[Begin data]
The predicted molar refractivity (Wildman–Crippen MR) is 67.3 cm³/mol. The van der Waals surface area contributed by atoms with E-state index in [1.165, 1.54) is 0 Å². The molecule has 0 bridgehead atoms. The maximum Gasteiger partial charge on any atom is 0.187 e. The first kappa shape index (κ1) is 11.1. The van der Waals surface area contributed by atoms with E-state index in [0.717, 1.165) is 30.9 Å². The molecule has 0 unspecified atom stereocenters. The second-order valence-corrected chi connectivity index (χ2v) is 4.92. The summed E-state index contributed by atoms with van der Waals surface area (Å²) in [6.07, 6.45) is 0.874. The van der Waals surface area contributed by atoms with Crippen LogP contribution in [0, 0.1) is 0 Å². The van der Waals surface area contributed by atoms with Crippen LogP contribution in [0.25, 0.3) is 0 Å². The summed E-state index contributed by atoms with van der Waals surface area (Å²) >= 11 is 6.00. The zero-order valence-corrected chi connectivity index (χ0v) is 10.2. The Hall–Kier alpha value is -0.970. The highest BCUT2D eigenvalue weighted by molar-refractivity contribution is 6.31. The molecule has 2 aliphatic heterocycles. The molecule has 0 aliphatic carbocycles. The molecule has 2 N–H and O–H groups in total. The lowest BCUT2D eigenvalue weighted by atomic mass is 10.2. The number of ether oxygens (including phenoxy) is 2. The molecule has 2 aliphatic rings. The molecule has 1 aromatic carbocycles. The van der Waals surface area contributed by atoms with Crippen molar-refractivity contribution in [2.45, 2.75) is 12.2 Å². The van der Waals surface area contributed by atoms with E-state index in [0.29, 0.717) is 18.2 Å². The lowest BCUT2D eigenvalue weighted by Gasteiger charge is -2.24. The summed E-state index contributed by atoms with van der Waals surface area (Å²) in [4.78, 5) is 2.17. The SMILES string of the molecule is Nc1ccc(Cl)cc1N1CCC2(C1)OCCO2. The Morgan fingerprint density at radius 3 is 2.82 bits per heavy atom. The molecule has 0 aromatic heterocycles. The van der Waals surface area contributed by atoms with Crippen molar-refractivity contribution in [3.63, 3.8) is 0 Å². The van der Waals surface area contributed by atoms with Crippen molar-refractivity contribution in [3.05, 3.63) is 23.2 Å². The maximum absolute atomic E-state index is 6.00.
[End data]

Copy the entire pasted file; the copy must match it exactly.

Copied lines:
The predicted molar refractivity (Wildman–Crippen MR) is 67.3 cm³/mol. The van der Waals surface area contributed by atoms with E-state index in [1.165, 1.54) is 0 Å². The molecule has 0 bridgehead atoms. The maximum Gasteiger partial charge on any atom is 0.187 e. The first kappa shape index (κ1) is 11.1. The van der Waals surface area contributed by atoms with E-state index in [0.717, 1.165) is 30.9 Å². The molecule has 0 unspecified atom stereocenters. The second-order valence-corrected chi connectivity index (χ2v) is 4.92. The summed E-state index contributed by atoms with van der Waals surface area (Å²) in [6.07, 6.45) is 0.874. The van der Waals surface area contributed by atoms with Crippen LogP contribution in [0, 0.1) is 0 Å². The van der Waals surface area contributed by atoms with Crippen LogP contribution in [0.25, 0.3) is 0 Å². The summed E-state index contributed by atoms with van der Waals surface area (Å²) >= 11 is 6.00. The zero-order valence-corrected chi connectivity index (χ0v) is 10.2. The Hall–Kier alpha value is -0.970. The highest BCUT2D eigenvalue weighted by molar-refractivity contribution is 6.31. The molecule has 2 aliphatic heterocycles. The molecule has 0 aliphatic carbocycles. The molecule has 2 N–H and O–H groups in total. The lowest BCUT2D eigenvalue weighted by atomic mass is 10.2. The number of ether oxygens (including phenoxy) is 2. The molecule has 2 aliphatic rings. The molecule has 1 aromatic carbocycles. The van der Waals surface area contributed by atoms with Crippen molar-refractivity contribution in [2.45, 2.75) is 12.2 Å². The van der Waals surface area contributed by atoms with E-state index in [0.29, 0.717) is 18.2 Å². The lowest BCUT2D eigenvalue weighted by Gasteiger charge is -2.24. The summed E-state index contributed by atoms with van der Waals surface area (Å²) in [4.78, 5) is 2.17. The SMILES string of the molecule is Nc1ccc(Cl)cc1N1CCC2(C1)OCCO2. The Morgan fingerprint density at radius 3 is 2.82 bits per heavy atom. The molecule has 0 aromatic heterocycles. The van der Waals surface area contributed by atoms with Crippen molar-refractivity contribution in [3.63, 3.8) is 0 Å². The van der Waals surface area contributed by atoms with Crippen molar-refractivity contribution in [3.05, 3.63) is 23.2 Å². The maximum absolute atomic E-state index is 6.00.